Speaking of, here's some more of the CNN anchors's venom in full swing: CNN's Christiane Amanpour and Wolf Blitzer got into a heated on-air sparring match Monday over a controversial quote by the Russian Ambassador to the U.N. Security Council, who called pro-European Ukrainian protesters "anti-Semites and fascists."

Watch video: Amanpour, Blitzer in On-Air Spat Over CNN Coverage (March 3, 2014)

Cast Iron Skillet's picture

Sanctioning the "oligarchs" ia perfectly in line with Obama's apparent belief that only the 1% matters.

q99x2's picture

Russia should offer to exchange oil and gas for Bitcoin.

zionhead's picture

CALPER's is Sitting on Ton's of Russian Paper, God please tell me so :)

Gadfly's picture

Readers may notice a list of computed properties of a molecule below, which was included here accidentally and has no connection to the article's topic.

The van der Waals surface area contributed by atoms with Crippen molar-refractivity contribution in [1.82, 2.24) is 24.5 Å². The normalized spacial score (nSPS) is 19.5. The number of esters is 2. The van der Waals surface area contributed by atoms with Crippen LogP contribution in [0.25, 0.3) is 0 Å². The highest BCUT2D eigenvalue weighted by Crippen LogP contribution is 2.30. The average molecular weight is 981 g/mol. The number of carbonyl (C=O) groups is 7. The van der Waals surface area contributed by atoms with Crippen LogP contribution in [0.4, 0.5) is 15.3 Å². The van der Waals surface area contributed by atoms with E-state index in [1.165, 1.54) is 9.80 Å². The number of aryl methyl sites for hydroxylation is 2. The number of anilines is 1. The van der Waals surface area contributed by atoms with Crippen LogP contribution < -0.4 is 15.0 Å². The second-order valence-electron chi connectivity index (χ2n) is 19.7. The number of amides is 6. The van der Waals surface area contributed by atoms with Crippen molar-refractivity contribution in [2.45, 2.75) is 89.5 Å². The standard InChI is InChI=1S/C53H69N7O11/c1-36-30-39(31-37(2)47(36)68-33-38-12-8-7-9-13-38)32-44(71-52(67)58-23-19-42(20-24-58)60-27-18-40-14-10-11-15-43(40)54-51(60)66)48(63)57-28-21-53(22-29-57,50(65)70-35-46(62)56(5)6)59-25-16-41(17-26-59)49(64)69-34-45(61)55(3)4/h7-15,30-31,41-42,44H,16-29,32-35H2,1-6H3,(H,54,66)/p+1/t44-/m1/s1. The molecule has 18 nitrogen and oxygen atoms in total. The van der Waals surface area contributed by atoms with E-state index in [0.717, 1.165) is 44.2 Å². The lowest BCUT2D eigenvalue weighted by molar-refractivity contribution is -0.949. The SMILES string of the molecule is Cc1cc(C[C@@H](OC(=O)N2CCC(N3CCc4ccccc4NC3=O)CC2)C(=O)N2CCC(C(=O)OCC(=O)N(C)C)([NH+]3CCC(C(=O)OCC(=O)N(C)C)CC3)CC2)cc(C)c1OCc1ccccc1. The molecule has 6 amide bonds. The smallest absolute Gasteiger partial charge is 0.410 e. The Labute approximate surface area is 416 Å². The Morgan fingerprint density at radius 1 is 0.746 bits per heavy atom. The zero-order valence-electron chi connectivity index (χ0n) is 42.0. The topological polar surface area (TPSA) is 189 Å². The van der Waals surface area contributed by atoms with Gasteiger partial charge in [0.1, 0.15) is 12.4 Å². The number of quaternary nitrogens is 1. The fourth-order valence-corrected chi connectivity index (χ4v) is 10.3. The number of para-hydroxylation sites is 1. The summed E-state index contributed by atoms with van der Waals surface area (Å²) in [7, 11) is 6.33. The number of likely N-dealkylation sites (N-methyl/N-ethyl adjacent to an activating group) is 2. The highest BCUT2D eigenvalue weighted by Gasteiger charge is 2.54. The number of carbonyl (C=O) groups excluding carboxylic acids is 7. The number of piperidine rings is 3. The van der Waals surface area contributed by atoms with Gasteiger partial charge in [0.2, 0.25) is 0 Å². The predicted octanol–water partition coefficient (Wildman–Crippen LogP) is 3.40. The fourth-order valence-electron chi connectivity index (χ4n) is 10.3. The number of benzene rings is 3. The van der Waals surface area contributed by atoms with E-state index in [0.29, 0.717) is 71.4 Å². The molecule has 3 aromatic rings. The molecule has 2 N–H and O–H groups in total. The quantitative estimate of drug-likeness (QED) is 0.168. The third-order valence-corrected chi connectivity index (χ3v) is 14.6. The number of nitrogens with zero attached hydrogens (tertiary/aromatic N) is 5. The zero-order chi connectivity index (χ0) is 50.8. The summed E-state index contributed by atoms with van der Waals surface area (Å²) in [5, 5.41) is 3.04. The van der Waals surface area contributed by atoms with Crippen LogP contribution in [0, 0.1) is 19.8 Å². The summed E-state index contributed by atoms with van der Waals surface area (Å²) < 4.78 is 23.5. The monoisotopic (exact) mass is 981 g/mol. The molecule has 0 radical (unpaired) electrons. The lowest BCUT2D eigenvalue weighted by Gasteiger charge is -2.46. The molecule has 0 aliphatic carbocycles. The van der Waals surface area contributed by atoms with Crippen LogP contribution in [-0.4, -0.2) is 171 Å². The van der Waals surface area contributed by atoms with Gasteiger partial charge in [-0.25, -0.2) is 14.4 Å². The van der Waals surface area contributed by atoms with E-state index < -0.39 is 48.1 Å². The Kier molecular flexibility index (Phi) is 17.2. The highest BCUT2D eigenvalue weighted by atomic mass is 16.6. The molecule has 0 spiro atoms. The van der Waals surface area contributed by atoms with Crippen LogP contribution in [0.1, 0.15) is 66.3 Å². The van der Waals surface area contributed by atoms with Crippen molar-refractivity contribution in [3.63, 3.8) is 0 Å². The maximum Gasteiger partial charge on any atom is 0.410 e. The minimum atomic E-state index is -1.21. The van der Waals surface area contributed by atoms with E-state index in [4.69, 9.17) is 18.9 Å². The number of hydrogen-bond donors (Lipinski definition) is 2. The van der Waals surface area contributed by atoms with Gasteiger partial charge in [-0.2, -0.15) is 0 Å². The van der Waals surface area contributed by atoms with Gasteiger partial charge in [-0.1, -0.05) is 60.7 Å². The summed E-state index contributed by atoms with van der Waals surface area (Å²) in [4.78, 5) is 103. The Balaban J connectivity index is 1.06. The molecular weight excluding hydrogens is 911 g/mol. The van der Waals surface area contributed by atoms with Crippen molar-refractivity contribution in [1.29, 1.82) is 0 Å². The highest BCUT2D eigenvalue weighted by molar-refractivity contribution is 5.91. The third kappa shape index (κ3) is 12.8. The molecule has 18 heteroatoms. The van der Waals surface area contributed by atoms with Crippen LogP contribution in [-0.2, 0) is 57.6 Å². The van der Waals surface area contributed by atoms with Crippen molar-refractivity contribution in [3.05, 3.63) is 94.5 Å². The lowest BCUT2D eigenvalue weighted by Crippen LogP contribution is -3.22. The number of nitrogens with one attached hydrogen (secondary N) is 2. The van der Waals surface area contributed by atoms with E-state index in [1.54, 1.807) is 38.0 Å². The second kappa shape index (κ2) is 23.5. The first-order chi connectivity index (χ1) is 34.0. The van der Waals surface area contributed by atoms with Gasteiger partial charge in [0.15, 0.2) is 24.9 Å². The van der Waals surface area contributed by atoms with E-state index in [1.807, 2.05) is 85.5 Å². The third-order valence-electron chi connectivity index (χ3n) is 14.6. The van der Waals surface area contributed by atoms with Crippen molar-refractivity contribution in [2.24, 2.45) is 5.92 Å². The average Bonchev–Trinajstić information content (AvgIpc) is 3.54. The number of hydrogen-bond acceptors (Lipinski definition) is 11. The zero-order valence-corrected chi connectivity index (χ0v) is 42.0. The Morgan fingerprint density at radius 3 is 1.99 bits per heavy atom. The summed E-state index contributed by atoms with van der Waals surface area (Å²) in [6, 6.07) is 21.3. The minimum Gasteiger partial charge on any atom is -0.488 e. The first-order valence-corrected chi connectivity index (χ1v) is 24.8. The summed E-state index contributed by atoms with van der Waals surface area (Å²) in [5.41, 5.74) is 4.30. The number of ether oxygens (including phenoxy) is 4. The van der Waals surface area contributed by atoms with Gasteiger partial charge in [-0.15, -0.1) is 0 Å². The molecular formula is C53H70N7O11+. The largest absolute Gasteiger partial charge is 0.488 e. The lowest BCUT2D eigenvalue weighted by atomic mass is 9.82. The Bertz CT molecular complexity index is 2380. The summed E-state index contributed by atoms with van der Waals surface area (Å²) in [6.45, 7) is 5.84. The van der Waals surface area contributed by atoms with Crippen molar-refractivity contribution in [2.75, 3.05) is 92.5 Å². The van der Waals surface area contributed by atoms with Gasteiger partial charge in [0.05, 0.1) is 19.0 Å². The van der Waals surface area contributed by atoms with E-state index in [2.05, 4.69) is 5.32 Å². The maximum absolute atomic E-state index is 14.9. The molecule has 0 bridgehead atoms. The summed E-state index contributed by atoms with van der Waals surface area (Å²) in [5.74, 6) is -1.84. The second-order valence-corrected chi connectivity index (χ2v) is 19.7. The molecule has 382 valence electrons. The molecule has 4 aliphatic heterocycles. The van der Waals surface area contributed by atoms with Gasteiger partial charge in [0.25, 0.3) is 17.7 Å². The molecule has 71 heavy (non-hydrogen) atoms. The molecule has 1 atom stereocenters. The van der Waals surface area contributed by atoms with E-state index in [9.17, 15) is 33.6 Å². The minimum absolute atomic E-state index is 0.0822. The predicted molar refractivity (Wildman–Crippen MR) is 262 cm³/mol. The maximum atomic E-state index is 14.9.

We've made this bed, and now we're going to sleep in it.

lakecity55's picture

Just be glad you are not an American in a foreign country. Bath House won't help you. He will, however, allow you to be anally raped with a bayonet and then shot. He'll also supply the bayonet and the guns.

********

This may be the chosen way to "kill the dollar."

OpenThePodBayDoorHAL's picture

um, dude, I'm in Australia, and the only thing I risk getting hit by is a surfboard...at the beach...by mistake. The guy would apologize profusely, then we'd go for beers

DoChenRollingBearing's picture

And they´re treating me just fine in Peru.  Even perfect strangers!

DeadFred's picture

A guy from the only country that has had a national leader eaten by a shark says there are no risks in his country. Of course I'd prefer a shark over a bankster any day.

Johnny Cocknballs's picture

Sec lawyers are always dishonest, and generally incompetent, but they are also very political.